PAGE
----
Dilemmas about advanced architecture can be resolved by thinking in a different way
The business case for service oriented architecture (SOA) is so littered with paradoxes it is astonishing any of them are funded.
Often the IT funding model is: ‘here is the money, build it, now.’ Demand for IT projects comes from lines of business as does the supply of funding.
Chief information officers (CIOs) and chief technical officers (CTOs) can add value implementing portfolio management and enterprise architecture. At the bottom of the cycle, CIOs appear mere demand aggregators with little influence.
Business units are not happy being a service provider, relying on services provided by other business units, funding infrastructure or architecture, or accepting that designing reusable services takes time and needs more collaboration.
Yet it is unrealistic to expect business units to act any other way. A recent
Burton Group SOA contextual research project revealed that altruism is not an
strategy. A firm’s incentives need to promote service provision and reuse, and support for shared infrastructure.
Other changes are required. You need the financial flexibility to fund shared infrastructure and service development, and new control and strategies to govern cross-business system dependencies.This may mean restructuring.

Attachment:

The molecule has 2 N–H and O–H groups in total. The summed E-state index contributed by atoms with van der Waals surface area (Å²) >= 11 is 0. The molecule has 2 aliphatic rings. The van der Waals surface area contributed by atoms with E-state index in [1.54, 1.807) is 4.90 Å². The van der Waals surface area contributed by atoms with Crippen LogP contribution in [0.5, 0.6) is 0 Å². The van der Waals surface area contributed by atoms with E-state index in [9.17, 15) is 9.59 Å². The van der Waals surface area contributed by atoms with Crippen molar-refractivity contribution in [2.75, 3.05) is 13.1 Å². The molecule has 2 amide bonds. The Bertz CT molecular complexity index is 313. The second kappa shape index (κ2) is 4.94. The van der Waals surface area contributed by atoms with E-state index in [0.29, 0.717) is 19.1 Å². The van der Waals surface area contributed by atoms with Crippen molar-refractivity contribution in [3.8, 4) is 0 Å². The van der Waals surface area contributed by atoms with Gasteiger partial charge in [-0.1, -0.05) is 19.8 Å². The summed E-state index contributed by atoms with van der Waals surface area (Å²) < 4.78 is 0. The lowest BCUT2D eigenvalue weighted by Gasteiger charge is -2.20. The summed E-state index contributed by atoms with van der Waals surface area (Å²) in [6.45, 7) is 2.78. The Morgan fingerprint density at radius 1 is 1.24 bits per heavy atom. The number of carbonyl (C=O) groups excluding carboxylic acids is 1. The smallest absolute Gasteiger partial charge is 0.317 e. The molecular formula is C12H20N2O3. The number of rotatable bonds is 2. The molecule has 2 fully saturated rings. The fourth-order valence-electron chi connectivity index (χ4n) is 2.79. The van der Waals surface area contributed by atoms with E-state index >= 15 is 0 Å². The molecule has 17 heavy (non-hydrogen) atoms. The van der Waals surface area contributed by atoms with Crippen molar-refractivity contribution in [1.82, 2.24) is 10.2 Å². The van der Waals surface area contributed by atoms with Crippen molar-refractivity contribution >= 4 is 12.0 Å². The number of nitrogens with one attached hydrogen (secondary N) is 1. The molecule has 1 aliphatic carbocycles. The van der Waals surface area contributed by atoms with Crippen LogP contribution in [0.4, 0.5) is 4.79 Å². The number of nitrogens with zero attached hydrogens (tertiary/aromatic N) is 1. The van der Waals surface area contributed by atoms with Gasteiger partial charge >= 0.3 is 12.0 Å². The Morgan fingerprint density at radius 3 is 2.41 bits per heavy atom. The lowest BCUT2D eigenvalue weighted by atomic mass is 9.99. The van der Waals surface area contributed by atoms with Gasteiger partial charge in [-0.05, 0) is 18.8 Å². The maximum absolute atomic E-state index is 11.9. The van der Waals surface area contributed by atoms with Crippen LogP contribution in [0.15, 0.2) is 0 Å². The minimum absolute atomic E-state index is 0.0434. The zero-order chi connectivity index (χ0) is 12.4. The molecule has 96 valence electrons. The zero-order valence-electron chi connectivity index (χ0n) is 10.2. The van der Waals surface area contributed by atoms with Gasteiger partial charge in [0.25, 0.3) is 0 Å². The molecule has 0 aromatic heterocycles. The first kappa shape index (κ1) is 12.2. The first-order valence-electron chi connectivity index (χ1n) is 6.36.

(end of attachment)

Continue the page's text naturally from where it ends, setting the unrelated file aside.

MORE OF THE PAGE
SOA is not a quick fix, but a long-term strategic investment that will take decades to pay back. So you need return on investment measurements that will get that SOA project funded.
Looking for a quick fix is counterproductive but do not confuse the quick fix with projects that deliver value early.
First, if your firm has mature IT portfolio management with a central project management office that offers strategic funding, take that route. Second, suck it up. Restructure the business case to deliver value annually.
Look for projects that deliver business value: increased revenue per client and client retention; visibility into customer behaviour; and flexibility to outsource non-core capabilities.
Business unit-driven projects can be funded from a central CTO-controlled budget.
Change the question.
Ask yourself how to get funding to add business value while transforming IT in the long run.
Richard Watson is senior analyst at Burton Group
Vendor's announcements include AI-powered Microsoft Office, a move away from password verification and an alliance with Adobe and SAP
Vendor claims hackers are hijacking machines to mine for cryptocurrency
Nearly half of SMBs are planning to invest in digital workflows to reduce their paper-based processes by 2025, according to Quocirca
The charter has pulled together the biggest names in tech in an unprecedented attempt to address the tech industry's lack of diversity. Tom Wright asks how it plans to do it